Tuesday, August 18, 2009

Review – “Bleak History” by John Shirley

From the Bookcover:
CLASSIFIED: APPARENT SUPERNATURAL
Subject: Gabriel Bleak. Status: Civilian.
Paranormal skills: Powerful. Able to manipulate AS energies and communicate with UBEs (e.g. "ghosts" and other entities).
Psychological profile: Extremely independent, potentially dangerous. Caution is urged....

As far as Gabriel Bleak is concerned, talking to the dead is just another way of making a living. It gives him the competitive edge to survive as a bounty hunter, or "skip tracer," in the psychic minefield known as New York City. Unfortunately, his gift also makes him a prime target. A top-secret division of Homeland Security has been monitoring the recent emergence of human supernaturals, with Gabriel Bleak being the strongest on record. If they control Gabriel, they'll gain access to the Hidden — the entity-based energy field that connects all life on Earth. But Gabriel's got other ideas. With a growing underground movement called the Shadow Community — and an uneasy alliance of spirits, elementals, and other beings — Gabriel's about to face the greatest demonic uprising since the Dark Ages. But this time, history is not going to repeat itself. This time, the future is Bleak. Gabriel Bleak.
Bleak History is set in a near future New York City after yet another catastrophic terrorist attack in Florida. The existence of people with paranormal gifts is known to the government and they form a special division (CCA) to corral the talent and use it for their own purposes. The hero Gabriel Bleak is a veteran from Afghanistan, making his living as a bounty hunter and trying to keep a low profile using his talent as little as possible. He suddenly finds himself in the sights of the CCA and agent Loraine Sarikosca.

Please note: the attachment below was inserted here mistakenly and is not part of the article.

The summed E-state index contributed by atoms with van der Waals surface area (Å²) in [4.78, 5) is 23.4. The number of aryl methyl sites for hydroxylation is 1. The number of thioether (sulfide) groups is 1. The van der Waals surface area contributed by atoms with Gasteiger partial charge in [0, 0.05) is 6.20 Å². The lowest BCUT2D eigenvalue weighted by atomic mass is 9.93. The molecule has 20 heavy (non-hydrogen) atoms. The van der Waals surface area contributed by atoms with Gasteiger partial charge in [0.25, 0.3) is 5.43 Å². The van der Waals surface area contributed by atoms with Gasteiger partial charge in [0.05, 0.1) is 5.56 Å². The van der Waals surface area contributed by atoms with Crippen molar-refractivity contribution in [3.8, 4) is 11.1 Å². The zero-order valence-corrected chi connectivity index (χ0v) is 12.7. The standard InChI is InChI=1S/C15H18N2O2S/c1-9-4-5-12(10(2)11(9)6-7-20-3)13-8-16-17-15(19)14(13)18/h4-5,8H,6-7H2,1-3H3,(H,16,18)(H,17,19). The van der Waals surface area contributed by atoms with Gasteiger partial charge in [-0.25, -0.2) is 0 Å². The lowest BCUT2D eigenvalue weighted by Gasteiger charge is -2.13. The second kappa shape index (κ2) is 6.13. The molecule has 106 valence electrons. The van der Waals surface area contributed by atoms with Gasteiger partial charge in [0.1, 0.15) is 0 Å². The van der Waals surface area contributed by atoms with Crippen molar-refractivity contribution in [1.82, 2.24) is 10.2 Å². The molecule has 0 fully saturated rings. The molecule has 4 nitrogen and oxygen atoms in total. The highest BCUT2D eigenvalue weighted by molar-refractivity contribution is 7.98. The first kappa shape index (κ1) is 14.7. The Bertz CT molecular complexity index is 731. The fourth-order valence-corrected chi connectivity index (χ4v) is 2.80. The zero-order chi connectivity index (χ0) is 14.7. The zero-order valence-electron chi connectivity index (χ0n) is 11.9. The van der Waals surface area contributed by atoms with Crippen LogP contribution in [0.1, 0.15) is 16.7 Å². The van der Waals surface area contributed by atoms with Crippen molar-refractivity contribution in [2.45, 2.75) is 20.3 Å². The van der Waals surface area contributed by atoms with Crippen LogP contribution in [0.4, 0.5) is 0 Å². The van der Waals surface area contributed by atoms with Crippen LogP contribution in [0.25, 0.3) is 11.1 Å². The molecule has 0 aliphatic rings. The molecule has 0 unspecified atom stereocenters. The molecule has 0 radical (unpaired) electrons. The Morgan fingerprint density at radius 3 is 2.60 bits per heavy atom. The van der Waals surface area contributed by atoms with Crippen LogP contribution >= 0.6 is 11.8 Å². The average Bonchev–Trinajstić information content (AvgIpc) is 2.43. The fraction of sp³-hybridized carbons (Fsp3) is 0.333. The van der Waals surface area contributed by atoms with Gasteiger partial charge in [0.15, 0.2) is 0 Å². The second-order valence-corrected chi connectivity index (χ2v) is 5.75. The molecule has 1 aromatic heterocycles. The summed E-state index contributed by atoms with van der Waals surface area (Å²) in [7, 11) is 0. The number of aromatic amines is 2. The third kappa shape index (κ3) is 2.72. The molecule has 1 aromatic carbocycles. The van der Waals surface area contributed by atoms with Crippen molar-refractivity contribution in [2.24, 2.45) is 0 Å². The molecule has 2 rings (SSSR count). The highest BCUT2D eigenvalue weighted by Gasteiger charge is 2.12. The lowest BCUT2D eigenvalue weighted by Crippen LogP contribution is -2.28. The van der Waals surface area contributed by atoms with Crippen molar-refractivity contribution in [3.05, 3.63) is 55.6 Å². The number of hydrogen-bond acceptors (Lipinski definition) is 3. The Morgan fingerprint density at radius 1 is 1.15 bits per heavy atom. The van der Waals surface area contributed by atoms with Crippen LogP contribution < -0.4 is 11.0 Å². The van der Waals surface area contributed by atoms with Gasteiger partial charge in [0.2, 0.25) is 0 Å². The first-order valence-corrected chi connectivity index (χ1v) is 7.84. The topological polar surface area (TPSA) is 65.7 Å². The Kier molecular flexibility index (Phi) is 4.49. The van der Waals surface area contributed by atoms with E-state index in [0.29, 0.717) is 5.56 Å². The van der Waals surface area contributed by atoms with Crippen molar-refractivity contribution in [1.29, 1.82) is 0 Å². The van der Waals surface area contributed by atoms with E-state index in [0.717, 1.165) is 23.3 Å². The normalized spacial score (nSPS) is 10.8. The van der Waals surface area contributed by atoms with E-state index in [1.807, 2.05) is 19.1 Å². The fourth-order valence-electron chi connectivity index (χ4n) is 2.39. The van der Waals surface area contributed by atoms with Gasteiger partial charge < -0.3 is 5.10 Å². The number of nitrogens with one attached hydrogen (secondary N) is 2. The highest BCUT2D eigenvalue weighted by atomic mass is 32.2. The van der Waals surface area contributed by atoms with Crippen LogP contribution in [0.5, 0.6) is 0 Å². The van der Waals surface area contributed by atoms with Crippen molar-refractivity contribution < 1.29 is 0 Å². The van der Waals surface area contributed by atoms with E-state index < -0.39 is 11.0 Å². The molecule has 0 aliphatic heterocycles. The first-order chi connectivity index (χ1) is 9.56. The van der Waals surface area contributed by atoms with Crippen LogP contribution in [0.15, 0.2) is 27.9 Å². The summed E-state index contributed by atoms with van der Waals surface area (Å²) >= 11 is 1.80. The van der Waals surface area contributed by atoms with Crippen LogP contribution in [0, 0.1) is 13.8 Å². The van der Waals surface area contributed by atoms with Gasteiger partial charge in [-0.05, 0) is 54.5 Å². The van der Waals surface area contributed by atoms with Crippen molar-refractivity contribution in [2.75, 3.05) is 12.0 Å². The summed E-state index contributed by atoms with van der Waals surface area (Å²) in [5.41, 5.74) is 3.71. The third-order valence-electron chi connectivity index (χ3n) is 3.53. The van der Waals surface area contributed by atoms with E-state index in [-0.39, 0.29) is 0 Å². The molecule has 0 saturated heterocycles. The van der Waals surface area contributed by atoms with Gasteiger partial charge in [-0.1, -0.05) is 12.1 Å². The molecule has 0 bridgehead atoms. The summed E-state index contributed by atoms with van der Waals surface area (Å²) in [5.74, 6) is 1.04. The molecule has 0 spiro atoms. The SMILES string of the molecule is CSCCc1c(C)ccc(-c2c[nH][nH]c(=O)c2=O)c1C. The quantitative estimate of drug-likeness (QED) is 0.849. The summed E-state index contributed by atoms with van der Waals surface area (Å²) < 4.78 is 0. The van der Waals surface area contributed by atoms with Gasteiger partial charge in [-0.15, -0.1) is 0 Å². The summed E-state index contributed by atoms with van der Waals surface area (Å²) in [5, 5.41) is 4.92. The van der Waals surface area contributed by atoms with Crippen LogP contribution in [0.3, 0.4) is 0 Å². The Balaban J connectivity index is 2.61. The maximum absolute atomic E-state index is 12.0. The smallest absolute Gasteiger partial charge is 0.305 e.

In some ways the title of the book is both a pronouncement on Bleak’s life and on the state of the nation. Civil rights have been severely curtailed and the President is only steps away from suspending elections as part of a larger more insidious plan. There are also conspiracies residing within the military for control over the CCA’s ‘assets’, but do they arise from political motivation or something more sinister?

The world-building is challenging and different. The source of the power for the supernaturals arises from the Hidden which includes forces of light as well as a feared region known as the Wilderness. The energy is on the rise resulting in people with new untutored abilities that may expose the Shadow Community to the public. The back story contains several elements worthy of the Da Vinci Code and its brethren with ancient artefacts and links to Isaac Newton and secret societies.

Alternating points of view between Loraine, Gabriel, the Generals and other characters ensure that we are introduced to several intertwined plots and subplots with insight into the “big’ picture. One of the subplot threads reveals a mystical connection between Gabriel and Loraine and their loyalties are tested as they become more supportive of one another as their objectives begin to coincide. There is a romantic connection in the offing and one of my few complaints is that I would have liked to have seen their relationship develop more.